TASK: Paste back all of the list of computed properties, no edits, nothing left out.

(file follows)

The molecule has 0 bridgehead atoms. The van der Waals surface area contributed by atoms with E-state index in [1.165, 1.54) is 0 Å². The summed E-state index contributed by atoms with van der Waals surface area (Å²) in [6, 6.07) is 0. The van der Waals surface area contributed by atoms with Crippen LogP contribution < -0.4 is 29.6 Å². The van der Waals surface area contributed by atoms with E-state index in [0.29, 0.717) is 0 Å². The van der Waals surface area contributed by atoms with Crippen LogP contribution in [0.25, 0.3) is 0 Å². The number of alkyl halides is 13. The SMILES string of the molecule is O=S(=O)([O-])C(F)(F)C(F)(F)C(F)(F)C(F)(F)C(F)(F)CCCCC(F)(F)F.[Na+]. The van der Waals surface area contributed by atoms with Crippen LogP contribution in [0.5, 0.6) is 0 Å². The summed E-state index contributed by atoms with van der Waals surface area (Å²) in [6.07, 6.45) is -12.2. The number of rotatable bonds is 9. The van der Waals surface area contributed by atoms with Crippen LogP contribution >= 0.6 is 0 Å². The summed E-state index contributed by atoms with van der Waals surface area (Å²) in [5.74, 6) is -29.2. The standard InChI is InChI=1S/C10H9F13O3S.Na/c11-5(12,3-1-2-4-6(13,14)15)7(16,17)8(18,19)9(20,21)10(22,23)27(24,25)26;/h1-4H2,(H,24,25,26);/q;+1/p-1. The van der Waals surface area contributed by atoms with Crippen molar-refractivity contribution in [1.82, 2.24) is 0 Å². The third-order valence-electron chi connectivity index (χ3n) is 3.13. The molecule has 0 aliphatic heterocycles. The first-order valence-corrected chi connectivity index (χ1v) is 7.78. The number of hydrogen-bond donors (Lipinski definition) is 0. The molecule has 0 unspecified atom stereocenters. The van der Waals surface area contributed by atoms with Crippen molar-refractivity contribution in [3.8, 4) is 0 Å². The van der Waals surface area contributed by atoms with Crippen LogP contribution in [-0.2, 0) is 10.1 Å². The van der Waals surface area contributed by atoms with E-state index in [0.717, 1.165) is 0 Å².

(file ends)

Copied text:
The molecule has 0 bridgehead atoms. The van der Waals surface area contributed by atoms with E-state index in [1.165, 1.54) is 0 Å². The summed E-state index contributed by atoms with van der Waals surface area (Å²) in [6, 6.07) is 0. The van der Waals surface area contributed by atoms with Crippen LogP contribution < -0.4 is 29.6 Å². The van der Waals surface area contributed by atoms with E-state index in [0.29, 0.717) is 0 Å². The van der Waals surface area contributed by atoms with Crippen LogP contribution in [0.25, 0.3) is 0 Å². The number of alkyl halides is 13. The SMILES string of the molecule is O=S(=O)([O-])C(F)(F)C(F)(F)C(F)(F)C(F)(F)C(F)(F)CCCCC(F)(F)F.[Na+]. The van der Waals surface area contributed by atoms with Crippen LogP contribution in [0.5, 0.6) is 0 Å². The summed E-state index contributed by atoms with van der Waals surface area (Å²) in [6.07, 6.45) is -12.2. The number of rotatable bonds is 9. The van der Waals surface area contributed by atoms with Crippen LogP contribution >= 0.6 is 0 Å². The summed E-state index contributed by atoms with van der Waals surface area (Å²) in [5.74, 6) is -29.2. The standard InChI is InChI=1S/C10H9F13O3S.Na/c11-5(12,3-1-2-4-6(13,14)15)7(16,17)8(18,19)9(20,21)10(22,23)27(24,25)26;/h1-4H2,(H,24,25,26);/q;+1/p-1. The van der Waals surface area contributed by atoms with Crippen molar-refractivity contribution in [1.82, 2.24) is 0 Å². The third-order valence-electron chi connectivity index (χ3n) is 3.13. The molecule has 0 aliphatic heterocycles. The first-order valence-corrected chi connectivity index (χ1v) is 7.78. The number of hydrogen-bond donors (Lipinski definition) is 0. The molecule has 0 unspecified atom stereocenters. The van der Waals surface area contributed by atoms with Crippen molar-refractivity contribution in [3.8, 4) is 0 Å². The van der Waals surface area contributed by atoms with Crippen LogP contribution in [-0.2, 0) is 10.1 Å². The van der Waals surface area contributed by atoms with E-state index in [0.717, 1.165) is 0 Å².